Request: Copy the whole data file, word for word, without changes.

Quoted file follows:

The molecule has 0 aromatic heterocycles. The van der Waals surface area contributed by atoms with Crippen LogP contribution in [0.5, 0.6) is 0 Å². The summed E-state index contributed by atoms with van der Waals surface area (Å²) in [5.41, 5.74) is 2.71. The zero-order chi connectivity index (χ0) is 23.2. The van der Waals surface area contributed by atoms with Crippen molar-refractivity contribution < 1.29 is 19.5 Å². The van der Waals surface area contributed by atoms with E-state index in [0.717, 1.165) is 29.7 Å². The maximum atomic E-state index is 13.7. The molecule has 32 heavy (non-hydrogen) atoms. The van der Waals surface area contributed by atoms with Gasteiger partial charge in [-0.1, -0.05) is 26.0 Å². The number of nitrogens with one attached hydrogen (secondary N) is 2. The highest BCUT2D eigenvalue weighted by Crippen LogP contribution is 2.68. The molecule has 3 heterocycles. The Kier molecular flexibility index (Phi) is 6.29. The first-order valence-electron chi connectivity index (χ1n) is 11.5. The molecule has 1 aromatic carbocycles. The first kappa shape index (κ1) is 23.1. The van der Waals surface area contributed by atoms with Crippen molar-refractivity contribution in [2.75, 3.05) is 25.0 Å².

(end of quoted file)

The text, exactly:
The molecule has 0 aromatic heterocycles. The van der Waals surface area contributed by atoms with Crippen LogP contribution in [0.5, 0.6) is 0 Å². The summed E-state index contributed by atoms with van der Waals surface area (Å²) in [5.41, 5.74) is 2.71. The zero-order chi connectivity index (χ0) is 23.2. The van der Waals surface area contributed by atoms with Crippen molar-refractivity contribution < 1.29 is 19.5 Å². The van der Waals surface area contributed by atoms with E-state index in [0.717, 1.165) is 29.7 Å². The maximum atomic E-state index is 13.7. The molecule has 32 heavy (non-hydrogen) atoms. The van der Waals surface area contributed by atoms with Gasteiger partial charge in [-0.1, -0.05) is 26.0 Å². The number of nitrogens with one attached hydrogen (secondary N) is 2. The highest BCUT2D eigenvalue weighted by Crippen LogP contribution is 2.68. The molecule has 3 heterocycles. The Kier molecular flexibility index (Phi) is 6.29. The first-order valence-electron chi connectivity index (χ1n) is 11.5. The molecule has 1 aromatic carbocycles. The first kappa shape index (κ1) is 23.1. The van der Waals surface area contributed by atoms with Crippen molar-refractivity contribution in [2.75, 3.05) is 25.0 Å².